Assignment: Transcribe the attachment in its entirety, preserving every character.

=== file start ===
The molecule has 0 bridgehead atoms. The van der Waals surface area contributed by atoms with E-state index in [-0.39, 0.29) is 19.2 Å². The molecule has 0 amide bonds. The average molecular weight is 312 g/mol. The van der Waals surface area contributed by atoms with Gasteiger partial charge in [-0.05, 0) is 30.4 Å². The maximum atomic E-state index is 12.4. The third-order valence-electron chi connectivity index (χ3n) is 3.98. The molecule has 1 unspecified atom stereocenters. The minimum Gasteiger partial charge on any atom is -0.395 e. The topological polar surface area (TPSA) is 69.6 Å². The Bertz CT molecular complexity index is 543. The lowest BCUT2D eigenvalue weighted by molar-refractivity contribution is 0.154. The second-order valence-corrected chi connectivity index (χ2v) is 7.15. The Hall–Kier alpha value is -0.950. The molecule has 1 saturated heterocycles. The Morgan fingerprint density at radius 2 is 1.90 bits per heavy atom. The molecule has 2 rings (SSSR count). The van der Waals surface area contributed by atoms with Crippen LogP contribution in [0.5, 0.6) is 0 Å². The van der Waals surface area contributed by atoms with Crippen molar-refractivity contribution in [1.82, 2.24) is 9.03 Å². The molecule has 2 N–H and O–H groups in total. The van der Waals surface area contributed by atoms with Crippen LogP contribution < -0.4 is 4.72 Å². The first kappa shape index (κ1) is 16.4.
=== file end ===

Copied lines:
The molecule has 0 bridgehead atoms. The van der Waals surface area contributed by atoms with E-state index in [-0.39, 0.29) is 19.2 Å². The molecule has 0 amide bonds. The average molecular weight is 312 g/mol. The van der Waals surface area contributed by atoms with Gasteiger partial charge in [-0.05, 0) is 30.4 Å². The maximum atomic E-state index is 12.4. The third-order valence-electron chi connectivity index (χ3n) is 3.98. The molecule has 1 unspecified atom stereocenters. The minimum Gasteiger partial charge on any atom is -0.395 e. The topological polar surface area (TPSA) is 69.6 Å². The Bertz CT molecular complexity index is 543. The lowest BCUT2D eigenvalue weighted by molar-refractivity contribution is 0.154. The second-order valence-corrected chi connectivity index (χ2v) is 7.15. The Hall–Kier alpha value is -0.950. The molecule has 1 saturated heterocycles. The Morgan fingerprint density at radius 2 is 1.90 bits per heavy atom. The molecule has 2 rings (SSSR count). The van der Waals surface area contributed by atoms with Crippen LogP contribution in [0.5, 0.6) is 0 Å². The van der Waals surface area contributed by atoms with Crippen molar-refractivity contribution in [1.82, 2.24) is 9.03 Å². The molecule has 2 N–H and O–H groups in total. The van der Waals surface area contributed by atoms with Crippen LogP contribution < -0.4 is 4.72 Å². The first kappa shape index (κ1) is 16.4.